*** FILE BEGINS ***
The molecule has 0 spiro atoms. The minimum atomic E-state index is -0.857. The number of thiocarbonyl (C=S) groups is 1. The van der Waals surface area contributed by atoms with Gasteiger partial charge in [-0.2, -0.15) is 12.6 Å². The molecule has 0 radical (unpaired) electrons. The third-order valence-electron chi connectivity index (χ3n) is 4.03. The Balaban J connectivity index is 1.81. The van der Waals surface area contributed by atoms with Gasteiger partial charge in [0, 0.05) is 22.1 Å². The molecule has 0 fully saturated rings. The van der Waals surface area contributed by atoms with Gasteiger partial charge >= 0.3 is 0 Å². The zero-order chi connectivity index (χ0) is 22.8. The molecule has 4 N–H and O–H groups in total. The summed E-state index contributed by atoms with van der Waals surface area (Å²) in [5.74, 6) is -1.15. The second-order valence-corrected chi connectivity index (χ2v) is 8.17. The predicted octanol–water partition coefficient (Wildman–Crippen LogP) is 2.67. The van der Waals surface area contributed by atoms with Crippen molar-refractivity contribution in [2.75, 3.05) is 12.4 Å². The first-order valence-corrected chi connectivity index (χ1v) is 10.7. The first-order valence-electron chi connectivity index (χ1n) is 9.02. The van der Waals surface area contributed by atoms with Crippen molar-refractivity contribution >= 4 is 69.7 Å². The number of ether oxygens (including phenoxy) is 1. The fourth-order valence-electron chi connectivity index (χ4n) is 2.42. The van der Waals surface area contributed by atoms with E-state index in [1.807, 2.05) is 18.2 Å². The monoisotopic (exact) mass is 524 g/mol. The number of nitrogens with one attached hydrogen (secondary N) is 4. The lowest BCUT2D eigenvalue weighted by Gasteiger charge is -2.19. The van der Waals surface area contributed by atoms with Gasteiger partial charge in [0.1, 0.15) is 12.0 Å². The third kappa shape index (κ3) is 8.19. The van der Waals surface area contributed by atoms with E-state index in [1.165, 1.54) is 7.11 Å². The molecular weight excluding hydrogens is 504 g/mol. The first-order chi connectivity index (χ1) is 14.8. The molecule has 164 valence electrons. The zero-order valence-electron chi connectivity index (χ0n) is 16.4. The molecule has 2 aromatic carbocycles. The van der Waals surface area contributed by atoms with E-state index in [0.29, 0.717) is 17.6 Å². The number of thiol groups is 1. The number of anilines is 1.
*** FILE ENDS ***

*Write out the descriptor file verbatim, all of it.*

The molecule has 0 spiro atoms. The minimum atomic E-state index is -0.857. The number of thiocarbonyl (C=S) groups is 1. The van der Waals surface area contributed by atoms with Gasteiger partial charge in [-0.2, -0.15) is 12.6 Å². The molecule has 0 radical (unpaired) electrons. The third-order valence-electron chi connectivity index (χ3n) is 4.03. The Balaban J connectivity index is 1.81. The van der Waals surface area contributed by atoms with Gasteiger partial charge in [0, 0.05) is 22.1 Å². The molecule has 0 fully saturated rings. The van der Waals surface area contributed by atoms with Gasteiger partial charge >= 0.3 is 0 Å². The zero-order chi connectivity index (χ0) is 22.8. The molecule has 4 N–H and O–H groups in total. The summed E-state index contributed by atoms with van der Waals surface area (Å²) in [5.74, 6) is -1.15. The second-order valence-corrected chi connectivity index (χ2v) is 8.17. The predicted octanol–water partition coefficient (Wildman–Crippen LogP) is 2.67. The van der Waals surface area contributed by atoms with Crippen molar-refractivity contribution in [2.75, 3.05) is 12.4 Å². The first-order valence-corrected chi connectivity index (χ1v) is 10.7. The first-order valence-electron chi connectivity index (χ1n) is 9.02. The van der Waals surface area contributed by atoms with Crippen molar-refractivity contribution >= 4 is 69.7 Å². The number of ether oxygens (including phenoxy) is 1. The fourth-order valence-electron chi connectivity index (χ4n) is 2.42. The van der Waals surface area contributed by atoms with E-state index in [1.807, 2.05) is 18.2 Å². The monoisotopic (exact) mass is 524 g/mol. The number of nitrogens with one attached hydrogen (secondary N) is 4. The lowest BCUT2D eigenvalue weighted by Gasteiger charge is -2.19. The van der Waals surface area contributed by atoms with Gasteiger partial charge in [0.1, 0.15) is 12.0 Å². The third kappa shape index (κ3) is 8.19. The van der Waals surface area contributed by atoms with E-state index in [1.165, 1.54) is 7.11 Å². The molecular weight excluding hydrogens is 504 g/mol. The first-order chi connectivity index (χ1) is 14.8. The molecule has 164 valence electrons. The zero-order valence-electron chi connectivity index (χ0n) is 16.4. The molecule has 2 aromatic carbocycles. The van der Waals surface area contributed by atoms with E-state index in [0.29, 0.717) is 17.6 Å². The number of thiol groups is 1. The number of anilines is 1.